I suspect it will be a Generic Fantasy Story with some of the more prominent elements from the D&D universe. I'm only vaguely familiar with D&D (the game, was a big fan of the cartoon) but if it is anything like Warhammer Fantasy Roleplay which I was heavily into, then it will be impossible to do with any justice. You can just include some species/locations/tropes/powers and little else, as there's so much material to draw on and no one central character or plot. Or even characters and plots.
 

Souleater

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I suspect it will be a Generic Fantasy Story with some of the more prominent elements from the D&D universe. I'm only vaguely familiar with D&D (the game, was a big fan of the cartoon) but if it is anything like Warhammer Fantasy Roleplay which I was heavily into, then it will be impossible to do with any justice. You can just include some species/locations/tropes/powers and little else, as there's so much material to draw on and no one central character or plot. Or even characters and plots.
If they base the film on the first 3 'Dragon Lance' D&D novels, it will be amazing, however i doubt it will be.

One set of books that should be made into a film are the 'Magician' series by Raymond E. Feist. Some of the best fantasy novels ive ever read.

The 'Belgariad' and 'Mallorian' series by David Eddings also worthy of a film.
 

Naughty_Felid

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The 'Belgariad' and 'Mallorian' series by David Eddings also worthy of a film.
My favorite books when I was 13 years old. You have no idea how important they were. Pre-Potter, I get how Harry Potter is so important to kids even though I've never read them.

I didn't need to I'd read Eddings. When they finished I was completely devastated, When I reread them at 21, (the wounds of their departure had healed), I realized they were books written for 13-year-olds.


I was sad to hear of his passing but they are very good juvenile fantasy but nothing else.
 

GNC

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We don't have a fantasy TV thread, so I'll park this here:

What do you mean you don't want a gritty reboot of He-Man and the Masters of the Universe? Well, you're getting one! Kevin Smith is behind it, but I don't think it's a comedy.
 

Kondoru

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Just watched Raya and the Last Dragon.

An excuse for Disney to go ethnic...oh, and animate hair and water...

...and rip off The Last Airbender....

(Otherwise known as `Two little girls fight and destroy the world`)

(Which come to think of it is a believable story premise).
 

maximus otter

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We don't have a fantasy TV thread, so I'll park this here:

What do you mean you don't want a gritty reboot of He-Man and the Masters of the Universe? Well, you're getting one! Kevin Smith is behind it, but I don't think it's a comedy.

FF to 2:14 for a gritty Scots update on MOTU (NSFW re bad Scots language throughout, if you understand it…):


maximus otter
 

GNC

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Janey Godley has a lot to answer for...
 

Stormkhan

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Just watched Raya and the Last Dragon.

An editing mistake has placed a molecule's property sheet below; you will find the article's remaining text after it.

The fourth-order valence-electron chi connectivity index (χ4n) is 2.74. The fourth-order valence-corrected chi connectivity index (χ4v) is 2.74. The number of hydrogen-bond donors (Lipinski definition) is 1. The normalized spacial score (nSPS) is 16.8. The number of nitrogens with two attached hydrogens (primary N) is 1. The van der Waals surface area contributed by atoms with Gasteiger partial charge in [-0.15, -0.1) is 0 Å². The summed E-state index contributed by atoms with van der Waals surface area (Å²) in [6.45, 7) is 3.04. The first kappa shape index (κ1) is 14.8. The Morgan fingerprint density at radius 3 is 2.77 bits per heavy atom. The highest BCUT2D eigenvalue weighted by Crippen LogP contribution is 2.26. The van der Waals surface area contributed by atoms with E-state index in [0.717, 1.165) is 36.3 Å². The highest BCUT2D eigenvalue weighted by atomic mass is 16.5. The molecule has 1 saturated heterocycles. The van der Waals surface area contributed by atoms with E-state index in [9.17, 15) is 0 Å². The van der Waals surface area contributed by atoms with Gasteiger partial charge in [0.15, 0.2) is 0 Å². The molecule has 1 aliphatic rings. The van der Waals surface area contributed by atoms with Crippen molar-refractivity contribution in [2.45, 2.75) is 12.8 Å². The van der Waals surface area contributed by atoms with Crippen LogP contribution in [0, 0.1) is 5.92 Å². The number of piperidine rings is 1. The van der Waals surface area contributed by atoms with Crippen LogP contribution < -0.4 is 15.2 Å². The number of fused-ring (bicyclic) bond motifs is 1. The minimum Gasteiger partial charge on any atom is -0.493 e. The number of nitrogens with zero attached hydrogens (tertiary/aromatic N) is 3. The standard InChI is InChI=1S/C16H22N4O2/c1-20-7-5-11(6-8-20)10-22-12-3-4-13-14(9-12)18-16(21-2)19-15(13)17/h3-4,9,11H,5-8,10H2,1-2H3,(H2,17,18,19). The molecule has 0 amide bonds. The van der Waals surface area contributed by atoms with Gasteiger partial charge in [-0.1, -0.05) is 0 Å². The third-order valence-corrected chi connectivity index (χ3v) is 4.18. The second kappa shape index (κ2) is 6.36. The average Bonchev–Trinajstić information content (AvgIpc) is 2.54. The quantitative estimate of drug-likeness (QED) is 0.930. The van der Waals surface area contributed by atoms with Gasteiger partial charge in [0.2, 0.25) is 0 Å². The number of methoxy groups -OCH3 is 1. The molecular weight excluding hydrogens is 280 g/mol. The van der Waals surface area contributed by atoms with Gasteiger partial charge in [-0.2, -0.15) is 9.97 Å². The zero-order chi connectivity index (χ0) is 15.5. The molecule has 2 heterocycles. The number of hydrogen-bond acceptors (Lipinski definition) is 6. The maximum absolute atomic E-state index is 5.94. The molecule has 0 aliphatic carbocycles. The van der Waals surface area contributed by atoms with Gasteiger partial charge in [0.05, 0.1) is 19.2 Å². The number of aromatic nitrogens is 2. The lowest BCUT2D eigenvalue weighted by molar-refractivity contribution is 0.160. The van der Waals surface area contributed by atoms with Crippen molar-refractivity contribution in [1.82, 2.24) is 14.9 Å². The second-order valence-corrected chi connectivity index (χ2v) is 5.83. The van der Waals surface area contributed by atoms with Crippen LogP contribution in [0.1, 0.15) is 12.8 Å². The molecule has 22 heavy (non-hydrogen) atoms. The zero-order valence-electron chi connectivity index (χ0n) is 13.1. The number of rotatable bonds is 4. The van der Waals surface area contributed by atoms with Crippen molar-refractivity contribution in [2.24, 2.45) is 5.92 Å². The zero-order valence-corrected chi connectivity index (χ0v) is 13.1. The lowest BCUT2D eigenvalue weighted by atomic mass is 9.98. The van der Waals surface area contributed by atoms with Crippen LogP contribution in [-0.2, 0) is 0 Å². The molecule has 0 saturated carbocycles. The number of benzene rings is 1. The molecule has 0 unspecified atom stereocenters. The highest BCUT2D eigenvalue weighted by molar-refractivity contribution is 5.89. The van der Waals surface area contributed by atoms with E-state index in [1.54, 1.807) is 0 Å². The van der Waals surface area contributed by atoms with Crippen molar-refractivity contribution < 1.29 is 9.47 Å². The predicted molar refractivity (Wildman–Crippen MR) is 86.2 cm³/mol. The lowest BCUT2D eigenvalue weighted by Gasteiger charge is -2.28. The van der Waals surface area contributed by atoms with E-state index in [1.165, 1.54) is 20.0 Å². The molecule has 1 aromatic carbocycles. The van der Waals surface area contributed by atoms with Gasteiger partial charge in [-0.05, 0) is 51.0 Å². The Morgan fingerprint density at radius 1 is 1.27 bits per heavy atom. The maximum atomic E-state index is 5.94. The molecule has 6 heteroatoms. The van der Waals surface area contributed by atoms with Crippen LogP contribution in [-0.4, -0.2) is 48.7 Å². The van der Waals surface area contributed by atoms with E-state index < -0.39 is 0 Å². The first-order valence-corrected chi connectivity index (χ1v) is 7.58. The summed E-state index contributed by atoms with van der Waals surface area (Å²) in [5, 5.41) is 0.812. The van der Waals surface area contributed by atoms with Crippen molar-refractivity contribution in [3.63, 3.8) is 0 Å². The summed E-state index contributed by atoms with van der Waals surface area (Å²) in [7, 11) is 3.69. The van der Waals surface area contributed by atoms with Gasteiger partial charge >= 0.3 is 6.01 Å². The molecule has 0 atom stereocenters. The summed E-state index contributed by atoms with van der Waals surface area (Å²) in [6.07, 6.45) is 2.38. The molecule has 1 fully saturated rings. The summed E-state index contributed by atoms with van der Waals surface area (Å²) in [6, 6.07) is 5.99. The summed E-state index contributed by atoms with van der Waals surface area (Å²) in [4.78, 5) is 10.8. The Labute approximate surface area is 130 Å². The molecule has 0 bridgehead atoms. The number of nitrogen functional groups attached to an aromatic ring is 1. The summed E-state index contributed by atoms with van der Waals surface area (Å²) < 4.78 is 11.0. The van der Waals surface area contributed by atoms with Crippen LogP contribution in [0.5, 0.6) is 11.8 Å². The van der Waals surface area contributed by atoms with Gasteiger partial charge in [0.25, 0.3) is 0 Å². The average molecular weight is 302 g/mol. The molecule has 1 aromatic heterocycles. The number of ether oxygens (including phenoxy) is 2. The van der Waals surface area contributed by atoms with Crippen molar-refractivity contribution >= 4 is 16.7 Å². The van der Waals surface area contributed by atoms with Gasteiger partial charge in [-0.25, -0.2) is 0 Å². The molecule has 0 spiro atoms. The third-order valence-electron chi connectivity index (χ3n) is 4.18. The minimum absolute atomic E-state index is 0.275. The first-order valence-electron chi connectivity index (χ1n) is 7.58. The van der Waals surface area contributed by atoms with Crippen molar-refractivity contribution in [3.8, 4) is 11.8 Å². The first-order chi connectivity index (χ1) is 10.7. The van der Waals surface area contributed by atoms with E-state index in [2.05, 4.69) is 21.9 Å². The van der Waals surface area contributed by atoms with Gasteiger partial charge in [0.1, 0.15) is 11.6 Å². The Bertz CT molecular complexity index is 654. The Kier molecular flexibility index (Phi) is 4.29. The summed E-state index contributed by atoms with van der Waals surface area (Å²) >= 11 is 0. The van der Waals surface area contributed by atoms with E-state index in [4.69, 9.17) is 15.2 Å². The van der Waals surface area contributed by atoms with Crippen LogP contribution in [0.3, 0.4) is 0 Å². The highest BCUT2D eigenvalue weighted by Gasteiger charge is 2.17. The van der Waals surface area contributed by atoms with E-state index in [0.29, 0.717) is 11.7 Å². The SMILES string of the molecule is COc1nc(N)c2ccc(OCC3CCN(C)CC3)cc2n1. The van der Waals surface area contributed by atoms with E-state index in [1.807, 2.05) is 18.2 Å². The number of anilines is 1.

An excuse for Disney to go ethnic...oh, and animate hair and water...
Another kiss-ass film to earn from the Chinese market like the Mulan remake?
 

GNC

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Another kiss-ass film to earn from the Chinese market like the Mulan remake?

Supposedly a bid for the South East Asian market - Vietnam, Malaysia, Indonesia, etc. But that didn't stop them voicing it with Chinese American actors, you know, just to hedge their bets. It did backfire on them in the target territory, though.

Basically nobody can enjoy any entertainment anymore.
 

Analogue Boy

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So, making a D&D movie is a subversion of a franchise whose strength is that it replicates fantasy fiction while placing the audience in the story?
The ultimate D&D movie would probably involve 4 characters to be viewed interactively by 4 people at home. This would mean shooting hundreds of scenes based on the alternative choices of the audience.
It would be cool though.
 

PeteByrdie

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The ultimate D&D movie would probably involve 4 characters to be viewed interactively by 4 people at home. This would mean shooting hundreds of scenes based on the alternative choices of the audience.
It would be cool though.
Perhaps, but there are fantasy RPG online computer games that allow freedom of movement for numerous players at a time. I think the strengths of the movie medium are elsewhere. Rather than another straight (or even comedic) fantasy movie, I'd rather see a movie about DnD players with their game concurrently rendered with all of Hollywood's resources, and the players' relationships and the game feeding into one another. It's been done well in The Gamers: Rise of Dorkness, and is still being done quite well in Deerstalker Pictures 1 For All youtube series, and to some extent the LARPs webseries. But it's never been done on a Hollywood budget. It is a better representation of DnD and would better publicise the game, it provides a real world emotional hook for the audience, and it has potential for comedy, drama and action. But, I doubt a studio would be courageous enough to throw money at such a thing, even in an age when people are sitting watching TV shows and YouTube videos of other people playing DnD (without special effects).